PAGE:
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Pure Storage CEO: ‘Noncompete agreements are immoral’

Pure Storage (PSTG) is enjoying a respite from the legal battle it’s been fighting against EMC, which was acquired by Dell on Thursday.

Pure Storage, a data flash storage company which went public last year, had been dealing with an intellectual property lawsuit that EMC had filed in 2013. In March 2016, a federal court in Delaware found that Pure had infringed one of three patents brought in the case. Last week, however, US District Court Judge Richard Andrews overturned a verdict stating that Pure must pay $14 million for violating an EMC patent.

Pure Storage CEO Scott Dietzen told Yahoo Finance that he is relieved with this decision because it allows him to focus his full attention on the business.

EMC and Pure Storage first came to a head over a different matter in 2013, when 44 EMC employees joined Pure Storage even though they had signed noncompete agreements. EMC sued the workers, claiming that they had provided proprietary information to one of its fiercest rivals. The two companies are still embroiled in the lawsuit.

Dietzen says though Pure Storage takes intellectual property very seriously, he does not believe in noncompete agreements. “They are not enforceable in the state of California (the market where Pure is headquartered). But, in general, I don’t think they’re moral. I think people should be free to work where they see fit, so we would never ask our employees to sign a noncompete, They just have to guard our confidential information.”

Disruptive innovation

Though EMC does make its own flash-based products, Pure Storage is the only company that has completely replaced mechanical hard drives with all-flash chips.

“We set out to disrupt this $24 billion market for data center storage. We were convinced that the 25-year-old designs that are mostly in use today couldn’t meet the demands of business,” says Dietzen. “Businesses want to store a lot more data, they want to store it more cheaply, they want to store it more securely, and they want the performance to be able to mine the insights that are inside of that data.”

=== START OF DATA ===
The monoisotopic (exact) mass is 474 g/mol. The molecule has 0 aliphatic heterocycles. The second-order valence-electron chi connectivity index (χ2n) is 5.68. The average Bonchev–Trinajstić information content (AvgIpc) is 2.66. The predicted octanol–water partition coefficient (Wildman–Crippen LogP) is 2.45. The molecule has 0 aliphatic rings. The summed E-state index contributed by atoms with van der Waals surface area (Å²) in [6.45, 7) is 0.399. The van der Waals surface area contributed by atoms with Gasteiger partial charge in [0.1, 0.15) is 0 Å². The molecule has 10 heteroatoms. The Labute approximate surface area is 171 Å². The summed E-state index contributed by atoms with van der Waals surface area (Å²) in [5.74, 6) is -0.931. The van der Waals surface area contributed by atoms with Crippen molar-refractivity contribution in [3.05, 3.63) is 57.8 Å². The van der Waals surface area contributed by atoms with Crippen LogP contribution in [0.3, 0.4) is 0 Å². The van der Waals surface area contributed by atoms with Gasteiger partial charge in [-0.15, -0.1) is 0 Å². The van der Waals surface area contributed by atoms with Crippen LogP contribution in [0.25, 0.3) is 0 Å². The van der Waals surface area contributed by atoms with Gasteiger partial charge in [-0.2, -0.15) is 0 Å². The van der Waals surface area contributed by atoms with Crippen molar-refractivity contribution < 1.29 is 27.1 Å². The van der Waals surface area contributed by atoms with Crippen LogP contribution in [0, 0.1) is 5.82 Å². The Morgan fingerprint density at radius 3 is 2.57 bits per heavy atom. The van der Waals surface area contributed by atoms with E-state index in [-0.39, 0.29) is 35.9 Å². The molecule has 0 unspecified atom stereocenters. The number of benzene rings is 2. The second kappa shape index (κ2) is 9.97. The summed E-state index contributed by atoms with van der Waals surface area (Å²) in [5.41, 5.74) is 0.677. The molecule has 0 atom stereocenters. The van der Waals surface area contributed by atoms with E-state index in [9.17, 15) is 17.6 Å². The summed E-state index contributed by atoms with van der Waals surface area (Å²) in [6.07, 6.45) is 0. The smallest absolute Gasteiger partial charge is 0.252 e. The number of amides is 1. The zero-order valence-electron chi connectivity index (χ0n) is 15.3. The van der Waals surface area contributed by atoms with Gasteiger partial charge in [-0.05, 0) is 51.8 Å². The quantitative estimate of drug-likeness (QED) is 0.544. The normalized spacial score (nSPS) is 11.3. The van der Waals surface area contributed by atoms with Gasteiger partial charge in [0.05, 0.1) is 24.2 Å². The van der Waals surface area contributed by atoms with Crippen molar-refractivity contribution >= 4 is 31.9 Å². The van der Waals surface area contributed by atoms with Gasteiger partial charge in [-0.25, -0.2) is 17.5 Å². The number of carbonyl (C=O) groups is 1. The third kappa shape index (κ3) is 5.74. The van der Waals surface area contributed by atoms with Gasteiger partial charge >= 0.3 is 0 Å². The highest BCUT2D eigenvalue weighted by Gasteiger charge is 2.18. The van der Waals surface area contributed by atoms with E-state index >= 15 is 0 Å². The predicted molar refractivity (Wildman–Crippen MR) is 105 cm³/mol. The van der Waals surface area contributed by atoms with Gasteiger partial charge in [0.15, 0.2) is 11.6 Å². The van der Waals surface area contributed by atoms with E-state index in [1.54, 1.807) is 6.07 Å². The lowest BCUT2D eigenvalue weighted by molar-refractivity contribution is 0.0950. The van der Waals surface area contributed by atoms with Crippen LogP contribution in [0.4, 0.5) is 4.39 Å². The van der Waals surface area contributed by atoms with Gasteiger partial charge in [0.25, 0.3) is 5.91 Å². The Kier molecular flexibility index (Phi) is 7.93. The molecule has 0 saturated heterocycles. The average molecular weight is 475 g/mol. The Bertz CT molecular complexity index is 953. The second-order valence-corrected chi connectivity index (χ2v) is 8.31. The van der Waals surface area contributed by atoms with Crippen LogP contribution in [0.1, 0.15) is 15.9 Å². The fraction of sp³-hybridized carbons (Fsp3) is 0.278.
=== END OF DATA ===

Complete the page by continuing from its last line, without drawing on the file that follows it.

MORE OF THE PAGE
International Data Corporation estimates that Pure Storage has 2% of the worldwide market for data storage, but Dietzen believes that being the underdog actually gives them an immense opportunity to topple incumbent competitors, like EMC.

“We’re the growth story. The business is still growing at a 93% year-over-year rate off of a 3/4 of a billion dollar base — that’s growth the industry has never seen before,” says Dietzen.

The path to going public

Though the company has experienced healthy revenue, Pure Storage’s stock price has fallen to around $12 from its highs of around $20 per share.

Dietzen believes that the stock price does not accurately reflect Pure’s robust growth. “In general, the business has achieved all the goals we’ve set. We’ve outperformed against the metrics that we’ve published in each quarter to date. We just need to keep that winning streak going, and the score will take care of itself,” he says.

Particularly in the bone-dry IPO market, Dietzen says he feels fortunate to get out last October, though he cites the incredible challenges of transitioning from a private company reporting to a board of directors to shareholders.

“Some of our peer companies have been stuck in limbo for a period of time, and that’s really not a fun dance. But you’ve got to be ready in terms of being able to deliver predictable growth and predictable improving operating margins or the public markets … We’ve done that and yet our stock price has not performed up to expectations.”

Once a Silicon Valley darling, Pure Storage is managing to stay afloat in an ever-competitive market, but it remains to be seen whether it can take a bigger piece of the storage pie.

Melody Hahm is a writer & reporter at Yahoo Finance, covering entrepreneurship, innovation and technology. Follow her on Twitter.

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